Canada's four Anglican archbishops say they will not support any segment of their church which organizes to oppose union with the United Church of Canada, the Canadian Churchman states in an article this month.
The Anglican Church's national newspaper says the four metropolitans have bluntly rejected any move to create what one called a "schismatic program" within the church.
The article says a loosely-formed group known as "Canadian Confirmed Anglicans" will seek support from Anglicans to oppose implementation of the Principles of Union drafted by the two churches.
It had been reported in a Winnipeg-based independent church paper that Anglicans will soon be asked to "sign a declaration of loyalty to the vows we have made in the faith." The church paper, The Communicator, edited by Rev. Maurice Hardman, states Canadian Confirmed Anglicans are persons "persuaded in the Catholic and Apostolic faith" who are determined to stand fast in loyalty to their ordination and confirmation vows in spite of any bureau-cratic, economic...or private pressures designed to coerce compromise."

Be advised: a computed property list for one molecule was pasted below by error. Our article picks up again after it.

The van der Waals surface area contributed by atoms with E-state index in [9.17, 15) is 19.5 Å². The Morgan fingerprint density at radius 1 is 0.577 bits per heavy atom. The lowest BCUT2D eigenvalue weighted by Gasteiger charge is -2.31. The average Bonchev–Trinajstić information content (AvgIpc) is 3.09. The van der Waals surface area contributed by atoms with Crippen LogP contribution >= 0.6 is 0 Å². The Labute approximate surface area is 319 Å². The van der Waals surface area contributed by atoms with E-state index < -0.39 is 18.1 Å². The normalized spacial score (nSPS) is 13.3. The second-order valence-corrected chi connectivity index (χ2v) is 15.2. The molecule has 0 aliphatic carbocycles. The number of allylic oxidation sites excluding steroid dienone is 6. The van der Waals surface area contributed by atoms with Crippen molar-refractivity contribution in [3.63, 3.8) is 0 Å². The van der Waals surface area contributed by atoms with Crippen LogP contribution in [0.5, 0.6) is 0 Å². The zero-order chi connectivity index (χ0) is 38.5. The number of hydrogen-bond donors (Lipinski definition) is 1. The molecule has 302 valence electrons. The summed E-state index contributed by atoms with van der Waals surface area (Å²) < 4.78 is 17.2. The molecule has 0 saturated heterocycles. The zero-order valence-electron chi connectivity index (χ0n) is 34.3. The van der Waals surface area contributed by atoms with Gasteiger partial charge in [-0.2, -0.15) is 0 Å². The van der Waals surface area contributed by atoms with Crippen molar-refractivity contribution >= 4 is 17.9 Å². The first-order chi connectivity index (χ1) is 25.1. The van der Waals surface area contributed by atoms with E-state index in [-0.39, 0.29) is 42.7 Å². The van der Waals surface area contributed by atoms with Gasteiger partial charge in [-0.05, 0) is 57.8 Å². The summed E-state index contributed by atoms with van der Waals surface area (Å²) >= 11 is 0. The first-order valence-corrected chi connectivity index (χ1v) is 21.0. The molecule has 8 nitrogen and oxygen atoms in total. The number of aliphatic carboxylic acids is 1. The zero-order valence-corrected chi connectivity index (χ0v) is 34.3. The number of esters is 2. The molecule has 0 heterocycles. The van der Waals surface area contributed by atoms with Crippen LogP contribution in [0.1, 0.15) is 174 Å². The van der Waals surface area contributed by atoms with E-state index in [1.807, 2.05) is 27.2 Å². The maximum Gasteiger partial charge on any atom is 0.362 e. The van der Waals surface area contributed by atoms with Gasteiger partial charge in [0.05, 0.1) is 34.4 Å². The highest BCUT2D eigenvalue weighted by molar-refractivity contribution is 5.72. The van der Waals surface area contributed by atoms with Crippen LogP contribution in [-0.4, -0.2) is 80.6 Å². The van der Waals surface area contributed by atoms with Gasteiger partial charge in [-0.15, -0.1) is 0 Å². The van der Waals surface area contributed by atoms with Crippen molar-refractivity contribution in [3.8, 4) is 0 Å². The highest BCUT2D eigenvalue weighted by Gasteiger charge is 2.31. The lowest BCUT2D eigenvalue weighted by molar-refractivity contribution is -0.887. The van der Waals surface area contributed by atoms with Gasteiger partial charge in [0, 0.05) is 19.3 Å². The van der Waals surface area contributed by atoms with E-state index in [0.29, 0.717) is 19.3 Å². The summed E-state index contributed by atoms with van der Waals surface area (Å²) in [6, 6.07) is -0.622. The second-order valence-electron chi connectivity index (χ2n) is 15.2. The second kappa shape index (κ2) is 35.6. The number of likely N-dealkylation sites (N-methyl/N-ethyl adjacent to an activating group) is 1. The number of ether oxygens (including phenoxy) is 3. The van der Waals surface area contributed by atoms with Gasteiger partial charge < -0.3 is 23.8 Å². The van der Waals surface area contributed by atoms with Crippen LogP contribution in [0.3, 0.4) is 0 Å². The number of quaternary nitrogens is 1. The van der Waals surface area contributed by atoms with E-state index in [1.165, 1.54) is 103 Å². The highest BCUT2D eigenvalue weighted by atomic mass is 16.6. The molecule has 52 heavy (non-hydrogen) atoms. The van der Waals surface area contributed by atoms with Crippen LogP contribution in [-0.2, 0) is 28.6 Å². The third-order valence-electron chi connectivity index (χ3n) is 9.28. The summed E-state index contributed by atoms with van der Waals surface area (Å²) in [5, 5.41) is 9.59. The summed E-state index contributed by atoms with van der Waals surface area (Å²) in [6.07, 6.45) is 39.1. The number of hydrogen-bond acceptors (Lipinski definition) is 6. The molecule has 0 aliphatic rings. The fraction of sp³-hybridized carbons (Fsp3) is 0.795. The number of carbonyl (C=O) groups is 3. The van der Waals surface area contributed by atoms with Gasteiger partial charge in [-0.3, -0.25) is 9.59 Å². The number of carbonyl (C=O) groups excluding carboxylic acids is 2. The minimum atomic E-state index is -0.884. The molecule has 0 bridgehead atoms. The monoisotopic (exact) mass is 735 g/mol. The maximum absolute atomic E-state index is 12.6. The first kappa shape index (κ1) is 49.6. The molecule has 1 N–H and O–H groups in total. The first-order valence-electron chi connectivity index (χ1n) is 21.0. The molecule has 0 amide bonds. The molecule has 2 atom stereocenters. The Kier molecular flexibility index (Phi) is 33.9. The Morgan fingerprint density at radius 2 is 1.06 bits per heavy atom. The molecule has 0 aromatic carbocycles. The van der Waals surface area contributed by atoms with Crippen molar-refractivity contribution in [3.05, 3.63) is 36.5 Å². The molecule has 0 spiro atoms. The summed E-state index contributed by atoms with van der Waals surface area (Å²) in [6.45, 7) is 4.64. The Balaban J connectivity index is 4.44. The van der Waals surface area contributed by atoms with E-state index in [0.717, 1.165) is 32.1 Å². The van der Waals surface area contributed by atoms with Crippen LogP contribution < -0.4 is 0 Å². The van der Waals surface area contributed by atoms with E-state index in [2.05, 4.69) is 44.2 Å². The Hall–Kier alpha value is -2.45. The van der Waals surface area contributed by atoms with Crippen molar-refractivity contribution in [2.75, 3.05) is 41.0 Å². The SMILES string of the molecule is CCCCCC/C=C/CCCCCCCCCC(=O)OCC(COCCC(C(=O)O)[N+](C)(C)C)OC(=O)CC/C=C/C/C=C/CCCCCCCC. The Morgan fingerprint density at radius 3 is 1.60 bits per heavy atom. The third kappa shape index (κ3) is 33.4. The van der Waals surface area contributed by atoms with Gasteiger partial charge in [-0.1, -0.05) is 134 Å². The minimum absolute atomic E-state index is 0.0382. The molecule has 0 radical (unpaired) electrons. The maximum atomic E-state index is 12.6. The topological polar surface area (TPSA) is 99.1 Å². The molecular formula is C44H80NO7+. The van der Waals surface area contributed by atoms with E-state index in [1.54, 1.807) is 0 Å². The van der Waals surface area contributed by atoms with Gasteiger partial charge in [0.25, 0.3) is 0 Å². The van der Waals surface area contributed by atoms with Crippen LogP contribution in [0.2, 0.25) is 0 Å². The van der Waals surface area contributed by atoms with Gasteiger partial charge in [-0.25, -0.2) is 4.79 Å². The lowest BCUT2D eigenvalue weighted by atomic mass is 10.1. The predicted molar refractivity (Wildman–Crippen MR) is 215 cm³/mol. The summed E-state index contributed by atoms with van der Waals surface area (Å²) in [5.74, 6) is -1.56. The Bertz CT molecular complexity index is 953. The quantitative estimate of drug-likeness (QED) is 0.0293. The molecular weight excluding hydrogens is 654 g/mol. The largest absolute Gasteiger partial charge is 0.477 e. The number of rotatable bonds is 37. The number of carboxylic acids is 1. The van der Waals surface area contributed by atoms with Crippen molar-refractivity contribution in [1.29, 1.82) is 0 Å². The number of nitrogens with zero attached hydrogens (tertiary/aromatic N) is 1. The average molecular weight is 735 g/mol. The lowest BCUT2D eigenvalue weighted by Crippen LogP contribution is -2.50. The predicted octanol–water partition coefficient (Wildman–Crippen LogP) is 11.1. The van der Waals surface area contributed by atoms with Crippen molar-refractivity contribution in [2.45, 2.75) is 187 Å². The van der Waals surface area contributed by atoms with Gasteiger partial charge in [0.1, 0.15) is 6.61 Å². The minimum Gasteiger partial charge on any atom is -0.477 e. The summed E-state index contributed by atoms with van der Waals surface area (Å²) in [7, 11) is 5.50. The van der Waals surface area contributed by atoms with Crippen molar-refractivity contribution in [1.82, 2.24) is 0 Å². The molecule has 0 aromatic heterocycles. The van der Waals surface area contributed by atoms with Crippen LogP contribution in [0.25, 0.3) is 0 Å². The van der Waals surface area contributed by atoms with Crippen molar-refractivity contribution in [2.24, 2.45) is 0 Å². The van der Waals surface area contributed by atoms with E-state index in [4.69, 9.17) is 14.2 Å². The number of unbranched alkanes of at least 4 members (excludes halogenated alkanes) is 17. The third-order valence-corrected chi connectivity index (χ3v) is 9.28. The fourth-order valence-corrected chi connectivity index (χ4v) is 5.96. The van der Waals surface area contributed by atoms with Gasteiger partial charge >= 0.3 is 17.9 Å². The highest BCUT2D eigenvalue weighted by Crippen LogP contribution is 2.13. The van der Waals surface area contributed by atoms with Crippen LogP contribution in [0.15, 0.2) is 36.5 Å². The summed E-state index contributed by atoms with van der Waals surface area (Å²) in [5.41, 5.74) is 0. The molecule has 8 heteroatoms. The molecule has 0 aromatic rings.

The Communicator had suggested that some bishops, including one archbishop, were having "second thoughts" about the direction union has been taking.
Most Rev. H.H. Clark of Winnipeg, primate of the Anglican Church, said that since there were only four archbishops, there was a 25% chance he was the one to which reference was made. Archbishop Clark described an organization to oppose union, if it is formed, as "schismatic in spirit and schismatic in program."
"I still believe that our church is right to seek union with the United Church and that the Principles of Union are a right basis for working out definite plans for this union."
"If I have any second thoughts, they are about the difficulties we shall encounter in this adventure."
Most Rev. A.H. O'Neil of Fredericton, said he supported the Principles of Union when they were passed by the Anglican Church in Vancouver in 1965.
Most Rev. W.L. Wright of Sault Ste. Marie, said he is a strong advocate of Christian unity movement which, he said, will eventually triumph.
Most Rev. H.E. Sexton of Victoria, B.C., said Anglicans know there are problems to be faced in union but that an effort must be made to work them out.
"We are not in favour here (of the views) of The Communicator because we feel it is not in accord with the spirit of the day."